As you sit at your computer reading this, ask yourself if you tend to sit typing for extended amounts of time. If you do, you could be at risk for developing carpal tunnel syndrome, a painful disorder of the wrist and hand. The carpal tunnel is the narrow area formed by the bones and tissues in your wrist (palm side) protecting the median nerve that feeds touch sensors in your fingers and hand.
Repetitive movements, such as typing can irritate and cause swelling of the tissues in your wrist and result in increased pressure the nerve. Carpal tunnel can also be exacerbated by other conditions such as arthritis, obesity, pregnancy, hypothyroidism, sarcoidosis, leukemia, and diabetes.
Symptoms of carpal tunnel include numbness or tingling in your hand and fingers, pain in the wrist, palm or forearm, more intense pain in wrist and fingers at night, pain increase with use, trouble gripping objects such as a doorknob or steering wheel of a car, and weakness in your thumb.
- How is carpal tunnel diagnosed? There are several doctor-lead methods for identifying carpal tunnel, such as tapping the front of the wrist to induce the tingling sensation (Tinel’s sign), bending the wrist forward (Phalen’s maneuver), and examining the neck, shoulder, elbow, pulses, and reflexes to rule out other conditions. Your doctor may also perform a nerve conduction velocity test to measure the rate of speed electrical impulses travel through the carpal tunnel. Or your doctor may order a blood test (complete blood count, thyroid hormone level, blood sugar, etc.) to search for underlying conditions that may be causing your carpal tunnel.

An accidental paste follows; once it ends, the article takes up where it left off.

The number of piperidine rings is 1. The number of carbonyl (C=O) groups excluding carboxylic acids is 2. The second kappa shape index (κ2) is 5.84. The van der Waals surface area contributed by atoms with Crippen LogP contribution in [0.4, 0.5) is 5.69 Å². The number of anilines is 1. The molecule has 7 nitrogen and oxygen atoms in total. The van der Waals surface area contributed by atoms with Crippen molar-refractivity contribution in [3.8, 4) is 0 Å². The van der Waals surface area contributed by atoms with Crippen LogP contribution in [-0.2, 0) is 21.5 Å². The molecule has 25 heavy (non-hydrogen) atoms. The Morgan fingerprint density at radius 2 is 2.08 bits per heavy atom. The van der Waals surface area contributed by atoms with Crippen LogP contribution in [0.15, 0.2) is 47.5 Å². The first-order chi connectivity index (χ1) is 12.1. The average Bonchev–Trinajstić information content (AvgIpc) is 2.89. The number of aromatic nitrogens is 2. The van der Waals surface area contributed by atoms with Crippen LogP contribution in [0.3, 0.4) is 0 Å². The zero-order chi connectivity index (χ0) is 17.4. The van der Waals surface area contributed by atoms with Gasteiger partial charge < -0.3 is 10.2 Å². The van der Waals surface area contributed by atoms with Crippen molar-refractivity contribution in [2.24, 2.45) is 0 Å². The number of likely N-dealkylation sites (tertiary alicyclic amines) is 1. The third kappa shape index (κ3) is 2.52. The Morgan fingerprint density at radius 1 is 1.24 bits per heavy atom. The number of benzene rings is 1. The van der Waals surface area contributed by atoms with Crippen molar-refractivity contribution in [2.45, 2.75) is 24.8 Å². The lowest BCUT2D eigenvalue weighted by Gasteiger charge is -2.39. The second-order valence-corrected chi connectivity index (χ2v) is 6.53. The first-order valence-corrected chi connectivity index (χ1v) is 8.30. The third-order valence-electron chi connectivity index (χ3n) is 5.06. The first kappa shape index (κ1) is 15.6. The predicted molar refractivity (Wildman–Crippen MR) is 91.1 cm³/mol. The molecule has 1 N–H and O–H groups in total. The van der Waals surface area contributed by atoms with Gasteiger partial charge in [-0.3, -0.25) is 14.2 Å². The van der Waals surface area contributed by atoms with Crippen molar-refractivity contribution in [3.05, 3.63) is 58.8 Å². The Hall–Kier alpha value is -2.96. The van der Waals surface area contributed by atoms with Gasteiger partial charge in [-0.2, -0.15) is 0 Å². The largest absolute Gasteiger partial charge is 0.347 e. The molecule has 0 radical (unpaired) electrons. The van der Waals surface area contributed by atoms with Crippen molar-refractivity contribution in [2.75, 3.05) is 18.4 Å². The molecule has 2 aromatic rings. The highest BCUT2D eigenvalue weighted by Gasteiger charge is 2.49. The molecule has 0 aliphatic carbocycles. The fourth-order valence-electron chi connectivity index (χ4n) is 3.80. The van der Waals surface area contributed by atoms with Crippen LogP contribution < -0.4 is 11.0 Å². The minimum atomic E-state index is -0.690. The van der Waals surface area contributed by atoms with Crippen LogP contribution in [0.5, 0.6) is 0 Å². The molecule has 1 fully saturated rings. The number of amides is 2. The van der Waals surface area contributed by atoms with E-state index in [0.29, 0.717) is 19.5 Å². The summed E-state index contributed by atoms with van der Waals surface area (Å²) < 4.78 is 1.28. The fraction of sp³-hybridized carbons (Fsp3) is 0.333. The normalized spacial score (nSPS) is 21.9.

- How do I know if what I’m feeling could be carpal tunnel? If you are experiencing symptoms, contact your doctor. According to familydoctor.org, women and people related to someone with carpal tunnel are most at risk for developing the disorder, and especially if they use computers, or are carpenters, grocery checkers, assembly line workers, meat packers, musicians, and mechanics. Those also at risk are people with hobbies such as gardening, needlework, golfing and canoeing.
- How is carpal tunnel treated? You doctor may suggest you see a specialist (rheumatologist) for proper diagnosis and treatment, unless your doctor is skilled in dealing with carpal tunnel. The treatment for carpal tunnel generally depends on the severity of the case. Some cases may call for non-surgical methods such as splinting, anti-inflammatory drugs, corticosteroids, and treating with ice. Surgery, when needed, could be performed either using an endoscope, or a more invasive open-wrist method.
- What is the long term risk? If carpal tunnel is not treated, it could cause further tendon and muscle damage limiting the use of your wrists and hands over time.
- What information should I share with my doctor if I suspect carpal tunnel? It is important to keep track of symptoms, medications and supplements, what seems to help or worsen your condition, personal and family medical history, and share it with your doctor.
- Is there a cure for carpal tunnel? Many treated for carpal tunnel may experience relief from symptoms. Some though may continue to have progression of the condition, especially when it is being aggravated by another condition.
- How can I reduce my risk of developing carpal tunnel? Always use good ergonomic posture when typing at the computer. You may decide to wear wrist support to help alleviate pressure, and stop to exercise the hands regularly to avoid overuse.
- Is there any research I can do on my own and what sources would you recommend? Your doctors can suggest their favorite web sites for obtaining more information and helping you cope with carpal tunnel.
www.mayoclinic.com Carpal tunnel
www.familydoctor.org Carpal tunnel
www.medicinenet.com Carpal tunnel
Do you have a question about carpal tunnel? Check out EmpowHER’s carpal tunnel page. Sign-up, post a question, share your story, connect with other women in our community and feel EmpowHERed!